EDC-Free Europe encourages public comments on EU consultation

By Joseph James Whitworth

- Last updated on GMT

The consultation period runs until 16 January.
The consultation period runs until 16 January.

Related tags European union

The EDC-Free Europe coalition has launched an online platform in response to a consultation to help define criteria for endocrine disruptor chemicals (EDCs) by the European Commission.

The ‘Say NO to hormone disrupting chemicals’ site focusses around the public consultation which closes January 16.

Consultation questions are very technical and are primarily oriented towards how certain ways of identifying these chemicals might affect industry, said the group of NGOs.

The EDC-Free Europe coalition includes Health and Environment Alliance (HEAL), Pesticide Action Network, Breast Cancer UK, ChemTrust and the European Environmental Bureau (EEB).

Group hopes for ban

It hopes to achieve a ban on hormone disrupting chemicals in the European Union.

The group said better regulation of EDCs starts with identification that reflects the science and catches all EDCs to which the public and environment are exposed.

Legislation for biocidal and plant protection products requires the Commission to specify scientific criteria to determine endocrine-disrupting properties of chemical substances.

Policy options being considered include no change so the interim criteria will continue to apply.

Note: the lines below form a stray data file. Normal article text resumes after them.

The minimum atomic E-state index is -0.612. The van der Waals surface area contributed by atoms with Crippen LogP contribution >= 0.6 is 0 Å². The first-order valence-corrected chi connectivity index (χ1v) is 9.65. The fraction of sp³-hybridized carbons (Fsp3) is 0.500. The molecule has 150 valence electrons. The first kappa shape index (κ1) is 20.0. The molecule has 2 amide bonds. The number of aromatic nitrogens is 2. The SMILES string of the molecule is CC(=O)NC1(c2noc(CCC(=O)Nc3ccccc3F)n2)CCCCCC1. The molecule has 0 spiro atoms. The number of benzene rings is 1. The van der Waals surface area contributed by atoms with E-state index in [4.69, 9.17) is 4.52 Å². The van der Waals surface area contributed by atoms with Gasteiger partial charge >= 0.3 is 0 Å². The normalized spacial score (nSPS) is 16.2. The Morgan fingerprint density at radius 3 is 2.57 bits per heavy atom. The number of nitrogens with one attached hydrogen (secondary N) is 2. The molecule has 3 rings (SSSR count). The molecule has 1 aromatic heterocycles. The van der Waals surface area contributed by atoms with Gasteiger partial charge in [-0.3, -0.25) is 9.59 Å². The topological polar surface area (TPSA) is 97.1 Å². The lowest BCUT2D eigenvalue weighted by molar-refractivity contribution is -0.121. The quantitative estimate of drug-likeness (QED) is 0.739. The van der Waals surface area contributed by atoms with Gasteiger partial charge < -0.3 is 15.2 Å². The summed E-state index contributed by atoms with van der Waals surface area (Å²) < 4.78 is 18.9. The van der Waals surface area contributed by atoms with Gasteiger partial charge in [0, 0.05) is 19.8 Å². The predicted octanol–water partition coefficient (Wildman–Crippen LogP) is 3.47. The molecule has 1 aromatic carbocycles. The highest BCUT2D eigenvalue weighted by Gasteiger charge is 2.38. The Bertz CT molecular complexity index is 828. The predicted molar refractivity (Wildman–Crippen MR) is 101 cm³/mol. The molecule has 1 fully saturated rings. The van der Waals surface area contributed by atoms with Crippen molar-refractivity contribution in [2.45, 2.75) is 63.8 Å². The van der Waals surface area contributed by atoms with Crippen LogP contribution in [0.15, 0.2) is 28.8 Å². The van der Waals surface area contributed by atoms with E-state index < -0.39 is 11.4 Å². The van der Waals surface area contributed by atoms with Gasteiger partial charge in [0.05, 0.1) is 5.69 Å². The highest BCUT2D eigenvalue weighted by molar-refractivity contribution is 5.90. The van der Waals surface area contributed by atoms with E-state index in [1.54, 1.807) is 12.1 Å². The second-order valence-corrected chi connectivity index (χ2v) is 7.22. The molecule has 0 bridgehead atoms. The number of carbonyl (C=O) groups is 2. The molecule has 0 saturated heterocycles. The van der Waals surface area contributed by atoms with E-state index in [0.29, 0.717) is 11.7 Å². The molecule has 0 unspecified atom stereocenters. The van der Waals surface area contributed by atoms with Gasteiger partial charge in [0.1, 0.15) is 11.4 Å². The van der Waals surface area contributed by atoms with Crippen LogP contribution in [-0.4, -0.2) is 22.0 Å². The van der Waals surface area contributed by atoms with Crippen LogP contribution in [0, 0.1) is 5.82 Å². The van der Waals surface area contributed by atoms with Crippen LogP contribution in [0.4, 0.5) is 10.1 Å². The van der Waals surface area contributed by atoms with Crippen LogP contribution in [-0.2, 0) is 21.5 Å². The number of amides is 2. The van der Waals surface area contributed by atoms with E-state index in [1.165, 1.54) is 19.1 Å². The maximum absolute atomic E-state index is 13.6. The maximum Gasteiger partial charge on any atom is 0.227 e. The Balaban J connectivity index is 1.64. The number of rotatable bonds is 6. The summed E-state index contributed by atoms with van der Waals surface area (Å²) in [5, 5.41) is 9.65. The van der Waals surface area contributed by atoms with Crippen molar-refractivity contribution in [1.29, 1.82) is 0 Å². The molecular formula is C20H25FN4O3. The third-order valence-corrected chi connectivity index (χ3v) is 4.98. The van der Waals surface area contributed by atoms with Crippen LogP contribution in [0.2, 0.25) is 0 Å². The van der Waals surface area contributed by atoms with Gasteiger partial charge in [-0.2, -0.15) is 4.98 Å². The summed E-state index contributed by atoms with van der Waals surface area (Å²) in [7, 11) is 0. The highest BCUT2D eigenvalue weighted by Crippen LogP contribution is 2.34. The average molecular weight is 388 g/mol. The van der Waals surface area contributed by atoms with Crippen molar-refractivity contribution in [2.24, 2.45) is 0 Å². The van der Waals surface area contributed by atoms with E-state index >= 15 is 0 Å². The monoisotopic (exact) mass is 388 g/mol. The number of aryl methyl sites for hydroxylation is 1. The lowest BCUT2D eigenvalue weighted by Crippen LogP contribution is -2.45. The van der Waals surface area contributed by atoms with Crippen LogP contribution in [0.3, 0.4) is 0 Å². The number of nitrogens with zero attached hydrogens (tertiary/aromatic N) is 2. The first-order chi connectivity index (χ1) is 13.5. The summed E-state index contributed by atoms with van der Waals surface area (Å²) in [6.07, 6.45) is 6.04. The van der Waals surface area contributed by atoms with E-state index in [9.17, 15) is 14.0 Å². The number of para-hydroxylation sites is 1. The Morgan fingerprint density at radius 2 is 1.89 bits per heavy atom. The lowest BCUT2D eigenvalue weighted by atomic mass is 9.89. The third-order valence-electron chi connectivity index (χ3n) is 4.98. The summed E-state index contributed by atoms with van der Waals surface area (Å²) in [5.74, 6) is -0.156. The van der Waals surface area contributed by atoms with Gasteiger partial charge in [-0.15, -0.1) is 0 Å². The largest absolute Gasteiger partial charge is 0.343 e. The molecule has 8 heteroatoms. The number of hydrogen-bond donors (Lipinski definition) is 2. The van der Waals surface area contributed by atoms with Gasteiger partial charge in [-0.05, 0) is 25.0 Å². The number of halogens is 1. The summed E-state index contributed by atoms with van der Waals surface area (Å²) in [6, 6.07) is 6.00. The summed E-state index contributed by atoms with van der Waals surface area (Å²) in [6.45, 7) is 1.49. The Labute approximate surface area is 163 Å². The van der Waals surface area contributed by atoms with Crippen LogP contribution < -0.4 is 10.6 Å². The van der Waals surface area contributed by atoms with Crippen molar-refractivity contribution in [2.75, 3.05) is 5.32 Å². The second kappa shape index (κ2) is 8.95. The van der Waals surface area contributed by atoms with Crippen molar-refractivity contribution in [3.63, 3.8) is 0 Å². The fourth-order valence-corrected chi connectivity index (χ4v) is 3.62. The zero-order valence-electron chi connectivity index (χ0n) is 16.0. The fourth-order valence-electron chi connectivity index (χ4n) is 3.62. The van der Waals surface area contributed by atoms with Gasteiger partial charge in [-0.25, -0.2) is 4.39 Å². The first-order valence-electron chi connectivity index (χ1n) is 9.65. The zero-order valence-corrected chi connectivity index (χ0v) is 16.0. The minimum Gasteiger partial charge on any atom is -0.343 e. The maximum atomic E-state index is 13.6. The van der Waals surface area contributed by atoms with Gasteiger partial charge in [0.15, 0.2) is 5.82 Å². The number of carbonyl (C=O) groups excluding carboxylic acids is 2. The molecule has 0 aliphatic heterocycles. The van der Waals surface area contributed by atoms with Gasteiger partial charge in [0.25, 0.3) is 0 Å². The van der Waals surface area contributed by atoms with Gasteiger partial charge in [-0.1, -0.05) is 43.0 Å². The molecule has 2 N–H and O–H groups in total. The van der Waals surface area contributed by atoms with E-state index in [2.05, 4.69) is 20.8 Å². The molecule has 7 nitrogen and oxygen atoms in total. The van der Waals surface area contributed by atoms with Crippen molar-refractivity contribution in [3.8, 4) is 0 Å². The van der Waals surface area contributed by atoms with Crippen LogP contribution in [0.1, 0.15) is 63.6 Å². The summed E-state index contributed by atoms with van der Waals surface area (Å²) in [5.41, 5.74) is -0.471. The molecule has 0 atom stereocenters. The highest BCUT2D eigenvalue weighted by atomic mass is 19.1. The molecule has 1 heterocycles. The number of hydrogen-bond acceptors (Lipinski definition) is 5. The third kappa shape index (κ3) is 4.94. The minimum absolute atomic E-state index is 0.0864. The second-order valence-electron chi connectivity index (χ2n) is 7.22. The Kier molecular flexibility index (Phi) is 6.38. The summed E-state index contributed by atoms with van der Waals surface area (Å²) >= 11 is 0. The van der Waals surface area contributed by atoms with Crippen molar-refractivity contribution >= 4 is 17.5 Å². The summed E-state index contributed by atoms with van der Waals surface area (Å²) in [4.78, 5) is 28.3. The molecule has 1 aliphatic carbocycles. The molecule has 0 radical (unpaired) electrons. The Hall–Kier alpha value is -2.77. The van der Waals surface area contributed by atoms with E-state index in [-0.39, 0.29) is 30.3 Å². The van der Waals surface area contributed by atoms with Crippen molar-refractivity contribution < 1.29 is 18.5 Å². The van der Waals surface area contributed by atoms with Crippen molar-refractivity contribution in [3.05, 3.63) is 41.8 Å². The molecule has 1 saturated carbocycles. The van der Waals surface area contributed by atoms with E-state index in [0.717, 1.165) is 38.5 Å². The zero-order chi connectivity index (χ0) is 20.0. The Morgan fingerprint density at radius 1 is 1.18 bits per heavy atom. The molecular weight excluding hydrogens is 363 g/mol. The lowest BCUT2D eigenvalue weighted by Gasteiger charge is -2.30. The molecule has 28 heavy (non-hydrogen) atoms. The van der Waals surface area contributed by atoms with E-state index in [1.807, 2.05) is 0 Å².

Other options are The World Health Organization (WHO) and International Programme on Chemical Safety (IPCS) definition to identify endocrine disruptors or the use of this definition with additional categories based on strength of evidence.

Use of this definition and inclusion of potency as element of hazard characterization is option four.

The best option

The NGOs said option three (Using WHO/IPCS definition to identify hormone disrupting chemicals and categories based on strength of evidence) would be a good way forward​.

“In option 3, the WHO/IPCS definition to identify EDCs will apply, with the addition of three categories (confirmed; suspected; potential EDC),” ​said the NGOs.  

“This set of categories is very transparent and portrays the different levels of scientific evidence available. This option can be used to properly rank a given chemical according to the data situation.”

Genon Jensen of the EDC Free Europe Secretariat, said it is not some obscure technical issue but where public health protection starts

“If the European Commission picks the wrong criteria, they will miss the chance to govern both in the public interest, and in the best interest of industry.

“Catching and phasing out all chemicals with hormone disrupting properties will stimulate innovation and competitiveness in the European chemical industry, agricultural sector and beyond.”

Norden Council report

A recent report from the Nordic Council of Ministers said EU countries would save billions per year if the use of endocrine disruptors was reduced.

It estimates the costs of EDCs related to effects on male reproductive health using an incidence based model and assumptions of etiological fractions from statements and estimations.

The model used is built on incidence of disease in the five Nordic countries (Denmark, Finland, Iceland, Norway and Sweden). 

“The overall estimates of the cost of illness related to negative effects on human male reproduction due to the present yearly exposure to endocrine disruptors in the Nordic countries amount to a low and a medium estimate of approximately €3.6, 36 and 72m per year of exposure respectively (etiological fraction of 2%, 20% and 40%, respectively),”​ said the report.

More details on the EU consultation can be found here

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